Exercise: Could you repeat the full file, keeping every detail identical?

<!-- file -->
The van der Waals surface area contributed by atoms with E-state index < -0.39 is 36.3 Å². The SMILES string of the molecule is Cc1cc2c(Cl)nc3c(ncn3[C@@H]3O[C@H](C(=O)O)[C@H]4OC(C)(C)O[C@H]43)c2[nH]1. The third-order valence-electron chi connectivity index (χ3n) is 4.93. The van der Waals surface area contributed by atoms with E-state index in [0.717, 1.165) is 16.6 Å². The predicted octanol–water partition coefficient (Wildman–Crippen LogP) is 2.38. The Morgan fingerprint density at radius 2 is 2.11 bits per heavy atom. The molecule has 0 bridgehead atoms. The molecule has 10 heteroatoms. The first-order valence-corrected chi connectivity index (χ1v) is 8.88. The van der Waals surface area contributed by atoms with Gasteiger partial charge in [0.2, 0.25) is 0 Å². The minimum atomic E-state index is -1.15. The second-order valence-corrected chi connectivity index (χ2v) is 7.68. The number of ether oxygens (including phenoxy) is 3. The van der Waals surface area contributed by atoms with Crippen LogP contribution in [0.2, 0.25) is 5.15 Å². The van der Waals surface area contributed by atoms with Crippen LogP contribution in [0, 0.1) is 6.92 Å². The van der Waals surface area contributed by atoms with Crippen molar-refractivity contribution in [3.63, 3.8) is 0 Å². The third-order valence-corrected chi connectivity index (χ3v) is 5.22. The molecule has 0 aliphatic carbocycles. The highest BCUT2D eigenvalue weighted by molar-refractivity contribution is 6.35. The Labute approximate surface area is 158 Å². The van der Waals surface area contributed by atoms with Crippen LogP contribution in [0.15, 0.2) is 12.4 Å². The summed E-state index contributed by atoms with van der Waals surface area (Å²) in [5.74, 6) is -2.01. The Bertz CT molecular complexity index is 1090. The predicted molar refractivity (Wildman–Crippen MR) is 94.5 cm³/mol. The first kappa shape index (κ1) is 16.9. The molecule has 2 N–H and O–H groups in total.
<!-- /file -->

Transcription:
The van der Waals surface area contributed by atoms with E-state index < -0.39 is 36.3 Å². The SMILES string of the molecule is Cc1cc2c(Cl)nc3c(ncn3[C@@H]3O[C@H](C(=O)O)[C@H]4OC(C)(C)O[C@H]43)c2[nH]1. The third-order valence-electron chi connectivity index (χ3n) is 4.93. The van der Waals surface area contributed by atoms with E-state index in [0.717, 1.165) is 16.6 Å². The predicted octanol–water partition coefficient (Wildman–Crippen LogP) is 2.38. The Morgan fingerprint density at radius 2 is 2.11 bits per heavy atom. The molecule has 0 bridgehead atoms. The molecule has 10 heteroatoms. The first-order valence-corrected chi connectivity index (χ1v) is 8.88. The van der Waals surface area contributed by atoms with Gasteiger partial charge in [0.2, 0.25) is 0 Å². The minimum atomic E-state index is -1.15. The second-order valence-corrected chi connectivity index (χ2v) is 7.68. The number of ether oxygens (including phenoxy) is 3. The van der Waals surface area contributed by atoms with Crippen LogP contribution in [0.2, 0.25) is 5.15 Å². The van der Waals surface area contributed by atoms with Crippen LogP contribution in [0, 0.1) is 6.92 Å². The van der Waals surface area contributed by atoms with Crippen molar-refractivity contribution in [3.63, 3.8) is 0 Å². The third-order valence-corrected chi connectivity index (χ3v) is 5.22. The molecule has 0 aliphatic carbocycles. The highest BCUT2D eigenvalue weighted by molar-refractivity contribution is 6.35. The Labute approximate surface area is 158 Å². The van der Waals surface area contributed by atoms with Crippen LogP contribution in [0.15, 0.2) is 12.4 Å². The summed E-state index contributed by atoms with van der Waals surface area (Å²) in [5.74, 6) is -2.01. The Bertz CT molecular complexity index is 1090. The predicted molar refractivity (Wildman–Crippen MR) is 94.5 cm³/mol. The first kappa shape index (κ1) is 16.9. The molecule has 2 N–H and O–H groups in total.